Beginning in 2020, small businesses across the US took a hard hit. Around the globe, companies struggled to survive. During the peak of the crisis, unemployment numbers were at all-time highs. In modern history, there has never been anything like what we've been experiencing as a result of the coronavirus. That said, since last March numerous businesses have had to close—some temporarily, some permanently. The government PPP helped some companies make it through, but even that proved too little too late for many. And once those PPP funds did run out, many business owners were simply out of luck and forced to find other means to survive, economically speaking.
The impact of the pandemic was harder on some industries than others. The restaurant, hospitality, and entertainment sectors for example are still in recovery mode with many unsure as to what exactly the future does hold. In the restaurant industry, job losses were over sixty percent and continue to climb even as the pandemic seems to be slowing. Business owners are still in many ways in limbo, wondering what is going to happen in the coming months, not to mention the next few years. Will they be able to fully rebound from the effects of the crisis or will many of them have to shutter for good?
Experts cite studies that suggest that most small businesses only have enough in reserves at any given time to last them approximately just under a month. This is one of the main reasons the CARES Act was created—to get cashback into those small businesses who'd long run out of money after a month of being on lockdown. Between loan forgiveness and low-interest loans, the federal government did indeed get companies the money needed, but again, for many businesses this only proved a temporary stopgap. State and local leaders also stepped in with low-interest loan programs, grants, and other such financing options, and yet many small business owners still found it difficult to keep their heads above water. More and more though, we have been seeing local government as well as state governments step up and try and bail out businesses that are quickly sinking in the aftermath of the pandemic. With the next federal stimulus package uncertain, localstate government help is needed more than ever, especially at this crucial juncture. Below are a few of the key steps that some local and state governments around the countries are taking to try and help their smaller businesses survive and make it through these next few critical months.
Deferring some of the financial obligations that small businesses are facing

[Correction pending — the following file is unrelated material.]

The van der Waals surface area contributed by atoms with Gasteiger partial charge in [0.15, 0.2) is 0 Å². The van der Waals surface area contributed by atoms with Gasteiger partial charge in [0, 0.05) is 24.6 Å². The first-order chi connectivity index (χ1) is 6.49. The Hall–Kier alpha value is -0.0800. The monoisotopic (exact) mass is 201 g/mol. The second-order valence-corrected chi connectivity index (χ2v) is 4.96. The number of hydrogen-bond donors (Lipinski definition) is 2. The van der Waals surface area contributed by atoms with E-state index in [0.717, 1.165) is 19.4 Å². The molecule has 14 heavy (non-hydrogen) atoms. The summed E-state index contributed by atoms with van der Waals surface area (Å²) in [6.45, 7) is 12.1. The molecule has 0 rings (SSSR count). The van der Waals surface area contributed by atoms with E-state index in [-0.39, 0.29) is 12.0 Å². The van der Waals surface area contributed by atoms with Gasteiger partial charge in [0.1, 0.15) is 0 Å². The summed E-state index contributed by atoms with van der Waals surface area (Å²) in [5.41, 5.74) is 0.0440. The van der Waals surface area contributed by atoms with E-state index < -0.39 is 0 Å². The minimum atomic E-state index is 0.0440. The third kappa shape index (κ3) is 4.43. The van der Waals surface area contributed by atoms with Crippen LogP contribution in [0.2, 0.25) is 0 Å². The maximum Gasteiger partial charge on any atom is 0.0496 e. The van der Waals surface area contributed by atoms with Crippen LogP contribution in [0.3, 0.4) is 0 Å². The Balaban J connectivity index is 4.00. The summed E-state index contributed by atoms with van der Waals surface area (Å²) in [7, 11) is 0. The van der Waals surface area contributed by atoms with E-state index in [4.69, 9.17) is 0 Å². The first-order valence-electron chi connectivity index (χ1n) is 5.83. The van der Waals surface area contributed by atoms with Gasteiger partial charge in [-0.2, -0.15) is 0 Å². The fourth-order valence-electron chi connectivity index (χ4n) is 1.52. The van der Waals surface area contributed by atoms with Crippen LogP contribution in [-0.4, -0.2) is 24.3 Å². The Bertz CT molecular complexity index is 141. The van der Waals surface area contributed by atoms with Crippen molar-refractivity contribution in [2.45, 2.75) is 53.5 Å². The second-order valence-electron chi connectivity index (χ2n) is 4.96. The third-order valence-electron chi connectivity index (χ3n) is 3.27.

One thing many businesses are facing even right now is the fact that their revenue is at an all-time low. For some sectors and industries, the customers just haven't come back in terms of the numbers they were at pre-pandemic. This makes it nearly impossible for some companies to handle even day-to-day bills and financial obligations. Local government do have the ability to defer or even cancel some of the financial obligations burdening these small struggling businesses. As far as rents, utilities, taxes, and licensing costs go, for example, many cities and some states have made accommodations for smaller businesses during this difficult time.
Establishing local relief funds
We have seen many local and state governments offering various financial relief packages and options to businesses. While yes, some governing bodies are waiting on the federal relief package, more local governments are being proactive and using city resources, development grants, and money raised through philanthropic efforts to issue grants and low or zero-interest loans to businesses in need right now.
Helping small businesses apply for SBA loans
Increasingly, businesses in need of money are turning to SBA-related resources during this challenging time. However, SBA loans can involve a long and tedious process. Cities in some areas are offering assistance to those business owners who are seeking funding through the SBA. Many area governments are also making special efforts to assist minority and women-owned firms who are otherwise often underserved in terms of commercial funding. With business owners whose first language might not be English, local governments across the country have been offering additional services to help them get the money they require.
Issuing surveys to better understand the financial need and economic impact
By simply asking business owners what they need, how hard they have been hit, and what the odds are that they can remain open in the short and long term, local and state governments have been gathering much-needed data to assist their recovery and relief efforts. Several cities are issuing such digital surveys to paint a more accurate and comprehensive picture of where their city's businesses stand. This can then help them with federal advocacy efforts as well.
Offering more resources via a centralized hub
One fairly basic thing that local governments have been doing to help struggling businesses is to make access to information and resources more readily accessible. With new websites and centralized hubs and platforms, municipalities can offer small business tools and info that can help them during this critical time. From strategies for pivoting, to SBA resources, to how to apply for certain grant and loan programs, these hubs have proven invaluable for some smaller companies.
First Union Lending is here to help! We offer a variety of fast and flexible loan programs all geared to helping small businesses thrive and survive. We understand how difficult the times are right now for many companies. This is why we take a different approach versus that of a more traditional bank or lender. Even if your credit score for example is not where you'd like it to be, we still have programs that can help you. With short-term loans and lines of credit, among other financing solutions, we cater to small businesses who need funds fast. Call today!